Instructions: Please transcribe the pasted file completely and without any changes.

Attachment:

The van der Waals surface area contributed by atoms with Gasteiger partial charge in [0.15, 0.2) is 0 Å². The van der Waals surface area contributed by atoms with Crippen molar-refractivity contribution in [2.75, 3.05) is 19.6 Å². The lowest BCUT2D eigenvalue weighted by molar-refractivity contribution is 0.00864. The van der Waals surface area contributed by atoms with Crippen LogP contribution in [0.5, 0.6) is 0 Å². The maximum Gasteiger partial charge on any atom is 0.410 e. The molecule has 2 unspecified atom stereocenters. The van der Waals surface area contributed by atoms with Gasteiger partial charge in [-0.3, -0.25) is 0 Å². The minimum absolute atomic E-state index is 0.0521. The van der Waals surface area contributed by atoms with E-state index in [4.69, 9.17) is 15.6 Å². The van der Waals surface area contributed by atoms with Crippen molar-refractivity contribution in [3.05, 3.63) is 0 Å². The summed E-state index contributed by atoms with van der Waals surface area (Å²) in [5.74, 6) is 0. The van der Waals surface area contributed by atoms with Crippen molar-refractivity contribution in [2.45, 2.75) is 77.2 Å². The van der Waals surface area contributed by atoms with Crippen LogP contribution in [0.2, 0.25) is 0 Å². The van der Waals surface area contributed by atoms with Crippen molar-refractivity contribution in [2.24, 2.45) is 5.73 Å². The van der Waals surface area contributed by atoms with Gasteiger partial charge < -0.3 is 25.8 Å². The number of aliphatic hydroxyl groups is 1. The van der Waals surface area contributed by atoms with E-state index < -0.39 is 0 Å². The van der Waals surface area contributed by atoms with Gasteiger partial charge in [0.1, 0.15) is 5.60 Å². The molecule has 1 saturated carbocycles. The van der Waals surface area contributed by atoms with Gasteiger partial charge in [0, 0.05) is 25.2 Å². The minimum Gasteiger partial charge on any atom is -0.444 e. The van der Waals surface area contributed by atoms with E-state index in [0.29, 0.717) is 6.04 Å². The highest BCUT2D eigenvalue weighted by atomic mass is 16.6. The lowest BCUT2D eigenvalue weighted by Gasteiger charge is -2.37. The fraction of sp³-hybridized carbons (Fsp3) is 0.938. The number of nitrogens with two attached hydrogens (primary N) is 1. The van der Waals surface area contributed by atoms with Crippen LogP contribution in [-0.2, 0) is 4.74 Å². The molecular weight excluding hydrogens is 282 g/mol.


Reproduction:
The van der Waals surface area contributed by atoms with Gasteiger partial charge in [0.15, 0.2) is 0 Å². The van der Waals surface area contributed by atoms with Crippen molar-refractivity contribution in [2.75, 3.05) is 19.6 Å². The lowest BCUT2D eigenvalue weighted by molar-refractivity contribution is 0.00864. The van der Waals surface area contributed by atoms with Crippen LogP contribution in [0.5, 0.6) is 0 Å². The maximum Gasteiger partial charge on any atom is 0.410 e. The molecule has 2 unspecified atom stereocenters. The van der Waals surface area contributed by atoms with Gasteiger partial charge in [-0.3, -0.25) is 0 Å². The minimum absolute atomic E-state index is 0.0521. The van der Waals surface area contributed by atoms with E-state index in [4.69, 9.17) is 15.6 Å². The van der Waals surface area contributed by atoms with Crippen molar-refractivity contribution in [3.05, 3.63) is 0 Å². The summed E-state index contributed by atoms with van der Waals surface area (Å²) in [5.74, 6) is 0. The van der Waals surface area contributed by atoms with Crippen molar-refractivity contribution in [2.45, 2.75) is 77.2 Å². The van der Waals surface area contributed by atoms with Crippen LogP contribution in [0.2, 0.25) is 0 Å². The van der Waals surface area contributed by atoms with Crippen molar-refractivity contribution in [2.24, 2.45) is 5.73 Å². The van der Waals surface area contributed by atoms with Gasteiger partial charge < -0.3 is 25.8 Å². The number of aliphatic hydroxyl groups is 1. The van der Waals surface area contributed by atoms with E-state index < -0.39 is 0 Å². The van der Waals surface area contributed by atoms with Gasteiger partial charge in [0.1, 0.15) is 5.60 Å². The molecule has 1 saturated carbocycles. The van der Waals surface area contributed by atoms with Gasteiger partial charge in [0, 0.05) is 25.2 Å². The minimum Gasteiger partial charge on any atom is -0.444 e. The van der Waals surface area contributed by atoms with E-state index in [0.29, 0.717) is 6.04 Å². The highest BCUT2D eigenvalue weighted by atomic mass is 16.6. The lowest BCUT2D eigenvalue weighted by Gasteiger charge is -2.37. The fraction of sp³-hybridized carbons (Fsp3) is 0.938. The number of nitrogens with two attached hydrogens (primary N) is 1. The van der Waals surface area contributed by atoms with Crippen LogP contribution in [-0.2, 0) is 4.74 Å². The molecular weight excluding hydrogens is 282 g/mol.